Author Topic: Basic circuit questions  (Read 248 times)

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garethashenden

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Basic circuit questions
« on: October 29, 2019, 09:49:53 AM »
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Electricity isn’t my strength and I have some questions that are probably pretty basic to some of you.
I’m currently installing a  Loksound 5 Micro in an Arnold SW1. I got it installed and it works,  it definitely need a capacitor. The diagram on ESU’s website says to include a resistor in the capacitor circuit, is that actually needed?

Now for the really basic questions. Does it matter which pole of an LED has the resistor attached or is its presence somewhere in the circuit good enough? Can I attach one resistor to the common lighting wire or do I need one for each headlight?

C855B

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Re: Basic circuit questions
« Reply #1 on: October 29, 2019, 10:00:01 AM »
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Yes, the resistor is absolutely necessary with the capacitor, otherwise it will want to "dump" its stored energy all at once, defeating the keep-alive function.

Resistor on the LED is fine on either pole (a/k/a "lead", pronounced "leed"). If the headlights or other lighting are never on at the same time you can use a common resistor, but if you set the CVs for dim-in-reverse, you won't get the lighting levels you expect. Use one resistor per LED to be safe.
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ednadolski

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Steveruger45

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Re: Basic circuit questions
« Reply #3 on: October 29, 2019, 12:56:05 PM »
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Electricity isn’t my strength and I have some questions that are probably pretty basic to some of you.
I’m currently installing a  Loksound 5 Micro in an Arnold SW1. I got it installed and it works,  it definitely need a capacitor. The diagram on ESU’s website says to include a resistor in the capacitor circuit, is that actually needed?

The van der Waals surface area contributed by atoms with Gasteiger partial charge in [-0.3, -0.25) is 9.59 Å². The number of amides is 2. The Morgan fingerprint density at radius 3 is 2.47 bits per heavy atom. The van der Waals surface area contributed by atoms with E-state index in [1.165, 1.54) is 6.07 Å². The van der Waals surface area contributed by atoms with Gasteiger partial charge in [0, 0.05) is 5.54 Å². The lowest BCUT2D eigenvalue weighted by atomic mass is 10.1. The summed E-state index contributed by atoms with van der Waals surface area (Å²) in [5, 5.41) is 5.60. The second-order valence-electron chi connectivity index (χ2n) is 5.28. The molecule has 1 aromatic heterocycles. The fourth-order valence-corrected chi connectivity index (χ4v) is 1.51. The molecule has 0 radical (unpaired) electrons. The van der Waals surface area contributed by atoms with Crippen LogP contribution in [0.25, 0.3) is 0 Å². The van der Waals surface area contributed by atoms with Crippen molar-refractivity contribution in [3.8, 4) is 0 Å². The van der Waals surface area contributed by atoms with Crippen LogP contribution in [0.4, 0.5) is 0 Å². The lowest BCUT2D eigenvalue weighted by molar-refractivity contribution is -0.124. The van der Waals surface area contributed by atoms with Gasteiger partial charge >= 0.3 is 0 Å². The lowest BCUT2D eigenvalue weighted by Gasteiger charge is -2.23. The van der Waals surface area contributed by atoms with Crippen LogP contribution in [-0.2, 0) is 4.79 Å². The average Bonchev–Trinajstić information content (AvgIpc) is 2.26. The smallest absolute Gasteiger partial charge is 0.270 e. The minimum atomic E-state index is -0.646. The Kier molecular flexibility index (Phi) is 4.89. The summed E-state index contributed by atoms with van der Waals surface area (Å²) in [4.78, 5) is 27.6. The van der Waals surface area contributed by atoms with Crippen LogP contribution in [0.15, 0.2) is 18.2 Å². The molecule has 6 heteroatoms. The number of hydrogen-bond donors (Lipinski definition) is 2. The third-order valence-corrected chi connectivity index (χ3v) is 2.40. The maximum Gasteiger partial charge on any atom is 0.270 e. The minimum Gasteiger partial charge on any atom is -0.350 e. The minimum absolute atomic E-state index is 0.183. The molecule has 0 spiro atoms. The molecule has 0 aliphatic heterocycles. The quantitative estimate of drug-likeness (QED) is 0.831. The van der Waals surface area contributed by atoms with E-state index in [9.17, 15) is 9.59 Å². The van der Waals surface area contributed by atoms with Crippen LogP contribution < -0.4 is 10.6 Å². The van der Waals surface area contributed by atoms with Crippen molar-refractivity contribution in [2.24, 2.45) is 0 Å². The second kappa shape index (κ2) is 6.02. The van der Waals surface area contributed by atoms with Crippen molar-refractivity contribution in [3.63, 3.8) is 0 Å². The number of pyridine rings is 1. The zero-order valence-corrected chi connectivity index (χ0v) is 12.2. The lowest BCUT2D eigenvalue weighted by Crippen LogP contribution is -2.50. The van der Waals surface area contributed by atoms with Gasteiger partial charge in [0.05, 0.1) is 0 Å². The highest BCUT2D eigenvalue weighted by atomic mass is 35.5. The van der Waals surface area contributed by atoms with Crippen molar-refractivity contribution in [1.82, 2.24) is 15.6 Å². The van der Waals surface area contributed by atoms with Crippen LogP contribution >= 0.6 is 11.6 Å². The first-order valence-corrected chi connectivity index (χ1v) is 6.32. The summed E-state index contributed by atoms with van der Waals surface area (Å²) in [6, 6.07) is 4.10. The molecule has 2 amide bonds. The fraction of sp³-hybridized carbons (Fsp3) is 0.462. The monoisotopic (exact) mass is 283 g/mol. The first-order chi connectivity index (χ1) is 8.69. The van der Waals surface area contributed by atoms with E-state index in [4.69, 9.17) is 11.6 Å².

Now for the really basic questions. Does it matter which pole of an LED has the resistor attached or is its presence somewhere in the circuit good enough? Can I attach one resistor to the common lighting wire or do I need one for each headlight?

Page 43 of the loksound 5 manual shows a 2200uF cap with not only a resistor but also a diode.
The resistor and diode would be needed for such a large capacitor.
It has been common practice to install stay alive capacitors without the resistor and diode Iro between about 400 - 600 uF  in the v4 micro and select.  These are not true keep alive or power packs and will not power the whole locomotive for any noticeable time.  They do help with keeping the sound going at a momentary power interruption.
LED’s.... in a series circuit it doesn’t matter on the sequence of the components, you can put your resistor on either positive or negative end of the LED.  The Positive and negative orientation of the LED is important in the circuit though, the LED is polarized, if you get it backwards it won’t work.
« Last Edit: October 29, 2019, 02:02:57 PM by Steveruger45 »
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peteski

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Re: Basic circuit questions
« Reply #4 on: October 29, 2019, 06:25:43 PM »
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Yes, the resistor is absolutely necessary with the capacitor, otherwise it will want to "dump" its stored energy all at once, defeating the keep-alive function.

I wouldn't say "absolutely necessary", but it is good idea to limit the current.  Actually it is the initial capacitor charge current that needs limiting, not its discharge current.  The available discharge current of a keep-alive circuit should be as high as possible.